[Haskell-cafe] I think we should stop "fixing" other people's packages on Hackage silently
mail at nh2.me
Thu Jun 22 16:14:40 UTC 2017
I'm writing this after having spent many hours of debugging why the
packages "entropy" and "happy" have different compile-time behaviour
when taken from Hackage vs when taken from their upstream git repositories.
After lots of frustration, I finally figured out the problem:
These packages have "Hackage revisions", where their cabal files were
modified from its upstream equivalent:
Here, "setup-depends" were added to the cabal file, in order to make the
package build correctly. These changes are on Hackage only, they cannot
be found in the equivalent release of the upstream git repository.
This is *extremely* confusing.
The practice of "fixing up" other people's cabal files behind their back
instead of making those fixes upstream prevents me to use their upstream
git packages to reproduce my issues.
It hides the fact that there is a problem with the upstream package.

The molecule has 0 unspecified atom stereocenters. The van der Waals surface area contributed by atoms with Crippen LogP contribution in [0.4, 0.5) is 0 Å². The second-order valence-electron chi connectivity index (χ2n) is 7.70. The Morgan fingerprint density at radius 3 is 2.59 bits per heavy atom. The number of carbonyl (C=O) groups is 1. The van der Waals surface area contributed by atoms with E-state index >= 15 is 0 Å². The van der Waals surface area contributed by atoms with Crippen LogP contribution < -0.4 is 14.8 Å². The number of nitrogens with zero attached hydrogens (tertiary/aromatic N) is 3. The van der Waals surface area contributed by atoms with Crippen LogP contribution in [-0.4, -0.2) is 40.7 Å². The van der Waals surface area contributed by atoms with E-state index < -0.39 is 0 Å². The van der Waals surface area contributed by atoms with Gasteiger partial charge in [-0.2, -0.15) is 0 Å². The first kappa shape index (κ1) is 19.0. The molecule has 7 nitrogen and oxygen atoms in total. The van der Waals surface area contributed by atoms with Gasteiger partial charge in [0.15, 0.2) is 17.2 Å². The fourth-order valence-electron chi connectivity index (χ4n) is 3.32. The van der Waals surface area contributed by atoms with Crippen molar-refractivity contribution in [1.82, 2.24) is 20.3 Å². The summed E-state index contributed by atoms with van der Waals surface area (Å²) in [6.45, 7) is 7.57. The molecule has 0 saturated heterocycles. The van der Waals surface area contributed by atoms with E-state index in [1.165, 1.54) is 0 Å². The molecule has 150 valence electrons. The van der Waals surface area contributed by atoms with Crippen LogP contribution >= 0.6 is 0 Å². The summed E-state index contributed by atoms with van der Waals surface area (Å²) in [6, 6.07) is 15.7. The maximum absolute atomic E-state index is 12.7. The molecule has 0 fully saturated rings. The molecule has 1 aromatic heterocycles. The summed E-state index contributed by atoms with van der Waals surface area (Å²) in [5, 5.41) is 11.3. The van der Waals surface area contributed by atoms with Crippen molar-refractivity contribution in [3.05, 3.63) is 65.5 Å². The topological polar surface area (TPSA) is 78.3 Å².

In the case of happy, there is not even any upstream fix in the master
branch for the missing setup-depends:
* https://hackage.haskell.org/package/happy-1.19.5/revision/2.cabal vs
So in this case, I suspect that the silent "fix" has prevented the
upstream maintainer to even notice that there is a problem with his
package, and so it will be broken again when he uploads the next version.
I understand that the concept of Hackage revisions was introduced in a
commendable effort to improve the package users' experience: Nobody
likes when packages they want to use are broken. And it is clear that
something has to be done when upstream authors don't reply to pull requests.
But I believe this is not the case here.
The upstream maintainers of "happy" and "entropy" are Simon Marlow and
Thomas M. DuBuisson, who are very reliable getting stuff fixed (if they
know about it!) and they apply PRs quickly and their repositories are
well and alive.
I believe we're shooting ourselves in the foot with these fixes: The
time it takes to make an upstream fix and release it as a proper
revision is dwarfed by the time it takes you to figure out bugs when the
code you download from Hackage is not the code that the maintainer put
there, and when package maintainers don't even notice that their
packages are broken because of "silent fixing".
So I would welcome if we could make use of the "Hackage revisions"
feature only in the utmost necessary cases, or even better, never, and
always make properly versioned releases, where a change to any file
implies a bump of the version, so that one can clearly see if one is
dealing with the unmodified upstream code or not.
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